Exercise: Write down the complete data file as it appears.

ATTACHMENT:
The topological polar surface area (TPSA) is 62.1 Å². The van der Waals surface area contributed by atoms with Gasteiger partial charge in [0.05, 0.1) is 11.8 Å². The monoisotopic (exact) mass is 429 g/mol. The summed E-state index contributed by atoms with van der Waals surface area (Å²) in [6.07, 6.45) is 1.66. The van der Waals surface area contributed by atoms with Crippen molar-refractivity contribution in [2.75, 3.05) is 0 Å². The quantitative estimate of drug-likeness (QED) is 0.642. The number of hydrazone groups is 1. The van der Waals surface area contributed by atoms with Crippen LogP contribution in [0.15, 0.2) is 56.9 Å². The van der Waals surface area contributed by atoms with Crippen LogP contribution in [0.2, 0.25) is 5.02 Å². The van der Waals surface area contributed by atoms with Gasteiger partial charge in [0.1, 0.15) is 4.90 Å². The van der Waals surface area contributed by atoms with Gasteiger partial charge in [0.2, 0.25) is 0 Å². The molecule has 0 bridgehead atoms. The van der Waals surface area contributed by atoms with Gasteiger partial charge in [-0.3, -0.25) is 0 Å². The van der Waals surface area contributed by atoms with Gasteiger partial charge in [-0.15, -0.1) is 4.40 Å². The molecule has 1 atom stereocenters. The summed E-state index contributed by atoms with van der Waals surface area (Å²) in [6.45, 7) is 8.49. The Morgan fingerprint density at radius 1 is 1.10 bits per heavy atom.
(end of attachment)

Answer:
The topological polar surface area (TPSA) is 62.1 Å². The van der Waals surface area contributed by atoms with Gasteiger partial charge in [0.05, 0.1) is 11.8 Å². The monoisotopic (exact) mass is 429 g/mol. The summed E-state index contributed by atoms with van der Waals surface area (Å²) in [6.07, 6.45) is 1.66. The van der Waals surface area contributed by atoms with Crippen molar-refractivity contribution in [2.75, 3.05) is 0 Å². The quantitative estimate of drug-likeness (QED) is 0.642. The number of hydrazone groups is 1. The van der Waals surface area contributed by atoms with Crippen LogP contribution in [0.15, 0.2) is 56.9 Å². The van der Waals surface area contributed by atoms with Crippen LogP contribution in [0.2, 0.25) is 5.02 Å². The van der Waals surface area contributed by atoms with Gasteiger partial charge in [0.1, 0.15) is 4.90 Å². The van der Waals surface area contributed by atoms with Gasteiger partial charge in [0.2, 0.25) is 0 Å². The molecule has 0 bridgehead atoms. The van der Waals surface area contributed by atoms with Gasteiger partial charge in [-0.3, -0.25) is 0 Å². The van der Waals surface area contributed by atoms with Gasteiger partial charge in [-0.15, -0.1) is 4.40 Å². The molecule has 1 atom stereocenters. The summed E-state index contributed by atoms with van der Waals surface area (Å²) in [6.45, 7) is 8.49. The Morgan fingerprint density at radius 1 is 1.10 bits per heavy atom.